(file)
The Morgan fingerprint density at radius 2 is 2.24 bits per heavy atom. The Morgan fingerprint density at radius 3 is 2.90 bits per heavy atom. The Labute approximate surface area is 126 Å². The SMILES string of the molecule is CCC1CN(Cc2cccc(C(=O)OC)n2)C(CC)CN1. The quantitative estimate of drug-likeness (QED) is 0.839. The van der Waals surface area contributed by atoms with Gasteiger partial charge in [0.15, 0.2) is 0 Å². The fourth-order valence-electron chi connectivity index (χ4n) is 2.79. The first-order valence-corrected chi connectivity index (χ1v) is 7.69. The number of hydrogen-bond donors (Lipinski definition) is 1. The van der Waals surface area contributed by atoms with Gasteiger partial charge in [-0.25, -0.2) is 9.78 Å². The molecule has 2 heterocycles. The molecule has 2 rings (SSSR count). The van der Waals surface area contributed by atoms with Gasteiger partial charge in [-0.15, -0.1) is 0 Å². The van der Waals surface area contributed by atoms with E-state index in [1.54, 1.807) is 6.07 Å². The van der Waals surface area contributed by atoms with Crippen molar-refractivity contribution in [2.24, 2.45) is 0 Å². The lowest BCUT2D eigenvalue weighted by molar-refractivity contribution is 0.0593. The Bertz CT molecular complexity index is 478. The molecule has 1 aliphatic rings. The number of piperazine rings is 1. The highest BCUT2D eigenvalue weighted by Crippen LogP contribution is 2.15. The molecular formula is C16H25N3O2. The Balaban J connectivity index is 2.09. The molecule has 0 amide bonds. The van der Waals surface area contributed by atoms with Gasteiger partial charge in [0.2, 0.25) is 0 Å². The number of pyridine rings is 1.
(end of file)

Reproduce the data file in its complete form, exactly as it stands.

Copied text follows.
The Morgan fingerprint density at radius 2 is 2.24 bits per heavy atom. The Morgan fingerprint density at radius 3 is 2.90 bits per heavy atom. The Labute approximate surface area is 126 Å². The SMILES string of the molecule is CCC1CN(Cc2cccc(C(=O)OC)n2)C(CC)CN1. The quantitative estimate of drug-likeness (QED) is 0.839. The van der Waals surface area contributed by atoms with Gasteiger partial charge in [0.15, 0.2) is 0 Å². The fourth-order valence-electron chi connectivity index (χ4n) is 2.79. The first-order valence-corrected chi connectivity index (χ1v) is 7.69. The number of hydrogen-bond donors (Lipinski definition) is 1. The van der Waals surface area contributed by atoms with Gasteiger partial charge in [-0.25, -0.2) is 9.78 Å². The molecule has 2 heterocycles. The molecule has 2 rings (SSSR count). The van der Waals surface area contributed by atoms with Gasteiger partial charge in [-0.15, -0.1) is 0 Å². The van der Waals surface area contributed by atoms with E-state index in [1.54, 1.807) is 6.07 Å². The van der Waals surface area contributed by atoms with Crippen molar-refractivity contribution in [2.24, 2.45) is 0 Å². The lowest BCUT2D eigenvalue weighted by molar-refractivity contribution is 0.0593. The Bertz CT molecular complexity index is 478. The molecule has 1 aliphatic rings. The number of piperazine rings is 1. The highest BCUT2D eigenvalue weighted by Crippen LogP contribution is 2.15. The molecular formula is C16H25N3O2. The Balaban J connectivity index is 2.09. The molecule has 0 amide bonds. The van der Waals surface area contributed by atoms with Gasteiger partial charge in [0.2, 0.25) is 0 Å². The number of pyridine rings is 1.